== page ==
I'll start off by saying I did like this place a lot - it was my favorite of the 3 - but I can see where one might not. Visually it is very cool, when you walk in you see acending and decending twisting stairs that look a little Escher-like. Various brewiana is everywhere: old signs, lights, glassware and the like - the walls are laiden with beery decore. In terms of decor and atmosphere I thought it was the champ by a first round knock out.
The tap list is pretty good, no problem finding something to order, and the bottle list is extensive. The wait staff is aloof and bar tender attention is harder to come by than it ought to be. I did not find them unfriendly but I can see where some might, I employed my seldom-seen-bartender protocol (always think one beer ahead) and thus did not want for drinks.
The place is a bit cramped as places can be where square footage is at a premium. There are tables, but those are reserved for people who have wandered in to dine. We had not so it was the bar for us. 8 or 9 stools to choose from and the counter space is rediculous. The taps extend most of the width of the bar and almost to the edge. Room for you beer but keep your elbows at home! There were a few stools to the side and across from the bar, a bit more roomy so we sat there. An older waiter brought some small plates of what looked like home-made potato chips out to some other patrons, I thought they had ordered them. I was in the midst of asking for some when a small plate came out for us. In response to me asking for something I was being handed the waiter mimed a face slapping, smeksmeksmek! Not rude, he was a ball breaker though. I got the joke so I mimed getting slapped, he laughed and we got better service even though they had gotten busy (it looked like a busload walked in).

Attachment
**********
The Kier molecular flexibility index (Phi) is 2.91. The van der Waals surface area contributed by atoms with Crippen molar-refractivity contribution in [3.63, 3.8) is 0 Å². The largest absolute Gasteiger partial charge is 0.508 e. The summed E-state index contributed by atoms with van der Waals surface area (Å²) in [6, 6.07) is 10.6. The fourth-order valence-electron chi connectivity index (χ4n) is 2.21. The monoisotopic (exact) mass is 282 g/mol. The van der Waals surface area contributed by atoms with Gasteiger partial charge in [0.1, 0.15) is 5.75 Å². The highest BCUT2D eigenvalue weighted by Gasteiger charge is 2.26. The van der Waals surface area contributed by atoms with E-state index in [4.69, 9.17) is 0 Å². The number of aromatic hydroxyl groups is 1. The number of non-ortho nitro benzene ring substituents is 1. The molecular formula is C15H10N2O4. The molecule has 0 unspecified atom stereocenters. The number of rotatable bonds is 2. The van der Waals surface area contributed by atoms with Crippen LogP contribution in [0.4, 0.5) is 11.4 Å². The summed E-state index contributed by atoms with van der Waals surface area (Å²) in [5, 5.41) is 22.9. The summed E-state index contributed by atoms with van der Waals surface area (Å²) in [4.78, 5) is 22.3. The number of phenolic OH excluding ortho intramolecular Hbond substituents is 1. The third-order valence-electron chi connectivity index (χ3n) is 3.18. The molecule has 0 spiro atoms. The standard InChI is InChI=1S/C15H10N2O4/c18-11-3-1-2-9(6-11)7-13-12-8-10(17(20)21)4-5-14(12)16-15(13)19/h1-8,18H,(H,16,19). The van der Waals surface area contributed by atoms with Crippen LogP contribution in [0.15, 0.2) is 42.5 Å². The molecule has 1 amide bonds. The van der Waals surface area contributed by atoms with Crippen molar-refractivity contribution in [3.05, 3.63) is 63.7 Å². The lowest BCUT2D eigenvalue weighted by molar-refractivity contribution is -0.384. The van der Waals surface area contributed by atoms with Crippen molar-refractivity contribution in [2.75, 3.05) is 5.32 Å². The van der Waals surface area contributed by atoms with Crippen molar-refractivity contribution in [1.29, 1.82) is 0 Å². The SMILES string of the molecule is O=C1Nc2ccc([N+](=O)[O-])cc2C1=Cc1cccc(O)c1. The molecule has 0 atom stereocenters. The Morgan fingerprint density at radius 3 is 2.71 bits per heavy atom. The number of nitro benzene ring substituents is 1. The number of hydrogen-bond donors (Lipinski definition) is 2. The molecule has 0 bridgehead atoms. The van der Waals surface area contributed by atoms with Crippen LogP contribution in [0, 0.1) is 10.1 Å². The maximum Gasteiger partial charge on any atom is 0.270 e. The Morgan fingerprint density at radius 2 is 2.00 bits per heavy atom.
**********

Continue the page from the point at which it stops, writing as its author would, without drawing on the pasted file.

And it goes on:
They had no shortage of Belgian beer there, but I went mostly for French stuff. All were interesting, we had one that was blended with Grand Marnier and another with cognac. Neither had an in-your-face character but both were distinctive. Anne saw a beer on the menu that was made without hops. I ordered a Duchesse de Bourgogne (I wanted to see if it was different that what I can get in the states) but they were out so he brought me a Blonde de Bourgogne! What the hell, something new so I took it. Tasted strongly of corriander though none was mentioned on the label. Anne also had a Duchesse Anne (why not?!) which left a character of the honey with which it was primed.
All and all I found the experience of the Tavern StGermain to be a pretty unusual / fun one. Pretty much what I would hope for / expect from a beer bar in a very foriegn country.